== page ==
Hopefully the people of Venezuela will see right through this, and the newly formed ministry of 'supreme happiness'.

If people aren't happy, you have to ask yourself why: forming a ministry to force people to be happy won't work.
2 willi1 (#) Nov 05th, 2013 - 10:01 am Report abuse
woodoo in perfection. even better than ck in arg. holy sh... - what the hell is the matter in south america??
3 Mendoza Canadian (#) Nov 05th, 2013 - 10:12 am Report abuse
Amazing....simply amazing.
4 ElaineB (#) Nov 05th, 2013 - 11:00 am Report abuse
Do you think it is really Sacha Baron Cohen?
5 Casper (#) Nov 05th, 2013 - 11:04 am Report abuse
PDVSA owes $40BillionU.S. and that is expected to rise by another 3Billion by the end of the year. They've just borrowed another 4Billion from China and 1.5Billion from Chevron. They've just expropriated a couple of oil rigs from an American company to whom they owed money. Why pay when you can just take it?

Maduro is convinced that Latam should be 'liberated' from Twitter. Hasn't stopped him tweeting though.

Violence? Blame Spiderman.

How many assassination attempts has he survived now? By his account? Does anyone care?

They are fining any company that provides free infant formula to health centres. They think they can control women's breasts.

Inflation is 50% and they are doing what Argentina tried at the end of the last century - multiple currencies. That didn't work out too well as I recall.

Again by his account Mr Maduro has been visited by Hugo Chavez in the form of a little bird and latterly as a ghost.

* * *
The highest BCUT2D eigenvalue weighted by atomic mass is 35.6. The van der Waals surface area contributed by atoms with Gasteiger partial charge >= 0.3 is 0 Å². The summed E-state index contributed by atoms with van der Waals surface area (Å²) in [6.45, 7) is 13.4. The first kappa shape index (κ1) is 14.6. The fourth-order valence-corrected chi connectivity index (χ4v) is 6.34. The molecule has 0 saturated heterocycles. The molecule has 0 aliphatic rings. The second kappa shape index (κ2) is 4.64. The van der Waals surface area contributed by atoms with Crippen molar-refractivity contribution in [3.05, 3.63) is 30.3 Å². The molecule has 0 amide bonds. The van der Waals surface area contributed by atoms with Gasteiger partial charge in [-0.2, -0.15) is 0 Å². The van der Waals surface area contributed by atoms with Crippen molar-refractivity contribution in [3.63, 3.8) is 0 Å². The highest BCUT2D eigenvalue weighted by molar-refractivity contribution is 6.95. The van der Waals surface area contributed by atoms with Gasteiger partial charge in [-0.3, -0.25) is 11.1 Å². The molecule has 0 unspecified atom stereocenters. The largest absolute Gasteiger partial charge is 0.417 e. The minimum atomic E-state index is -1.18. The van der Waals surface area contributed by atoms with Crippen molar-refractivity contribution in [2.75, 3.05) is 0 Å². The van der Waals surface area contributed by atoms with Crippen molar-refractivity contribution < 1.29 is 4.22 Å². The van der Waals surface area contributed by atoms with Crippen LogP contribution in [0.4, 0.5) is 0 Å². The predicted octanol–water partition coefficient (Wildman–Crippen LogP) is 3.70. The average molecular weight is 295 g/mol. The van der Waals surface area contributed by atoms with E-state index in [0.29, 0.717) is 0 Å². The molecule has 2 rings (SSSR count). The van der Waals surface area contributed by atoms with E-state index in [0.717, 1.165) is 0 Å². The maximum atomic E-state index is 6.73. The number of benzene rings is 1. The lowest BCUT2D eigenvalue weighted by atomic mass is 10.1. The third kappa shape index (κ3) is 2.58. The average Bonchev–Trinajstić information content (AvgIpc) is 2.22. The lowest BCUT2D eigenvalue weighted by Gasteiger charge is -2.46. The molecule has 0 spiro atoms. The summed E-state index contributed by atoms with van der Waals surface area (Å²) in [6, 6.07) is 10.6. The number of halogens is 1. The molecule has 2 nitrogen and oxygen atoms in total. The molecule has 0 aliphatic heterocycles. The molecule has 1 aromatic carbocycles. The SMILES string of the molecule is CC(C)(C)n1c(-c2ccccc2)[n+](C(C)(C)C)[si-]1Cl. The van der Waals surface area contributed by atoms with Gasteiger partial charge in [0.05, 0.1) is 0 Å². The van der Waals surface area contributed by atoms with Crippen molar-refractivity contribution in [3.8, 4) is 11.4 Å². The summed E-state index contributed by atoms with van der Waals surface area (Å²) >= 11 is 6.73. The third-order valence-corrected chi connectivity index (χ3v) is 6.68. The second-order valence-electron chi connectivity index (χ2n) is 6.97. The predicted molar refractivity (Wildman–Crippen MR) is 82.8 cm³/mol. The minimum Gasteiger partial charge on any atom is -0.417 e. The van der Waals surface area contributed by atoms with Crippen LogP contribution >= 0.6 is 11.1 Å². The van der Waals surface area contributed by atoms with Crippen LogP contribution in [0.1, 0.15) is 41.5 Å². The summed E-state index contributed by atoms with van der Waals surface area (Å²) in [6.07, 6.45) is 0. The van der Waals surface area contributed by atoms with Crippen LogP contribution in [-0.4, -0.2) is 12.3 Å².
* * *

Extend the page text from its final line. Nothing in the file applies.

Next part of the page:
And now he has established a Ministry of Supreme Happiness.

He is terrified and becoming ever more desperate. He is completely out of his depth and knows it and has no idea what to do about it.

I am sure that every night, when no-one can see him, he wishes he was still driving a bus.

And somewhere, perhaps in another dimension, George Orwell sighs...
6 GeoffWard2 (#) Nov 05th, 2013 - 01:19 pm Report abuse
As early as is Maduro's Christmas, it was out-earlied by Harrods, England.
7 zathras (#) Nov 05th, 2013 - 01:41 pm Report abuse
I've come to the conclusion that the only qualification to being the leader of a South American country is to be completely and utterly bonkers.
8 Rufus (#) Nov 05th, 2013 - 02:02 pm Report abuse
@5 Casper

Spiderman? Blame Batman surely?

What fascinates me isn't so much that people who are this bonkers actually exist, but that people actually elect them. Admittedly the current crop of British politicians are nothing to write home about, but at least if they are insane they're not that public about it.
9 ElaineB (#) Nov 05th, 2013 - 02:55 pm Report abuse
Maduro stands out as exceptional in South America where insanity is no impediment to being elected. Not just crazy but paranoid and so scared I bet he tries to run in four directions at once every time someone knocks on the door.

But his poor voters can only think in the immediacy, so if he hands them a few dollars and a roll of toilet paper in return for a vote, they are going to oblige. That was Chavez's plan all along. Promise the earth and give a little but not too much.
10 CabezaDura (#) Nov 05th, 2013 - 03:16 pm Report abuse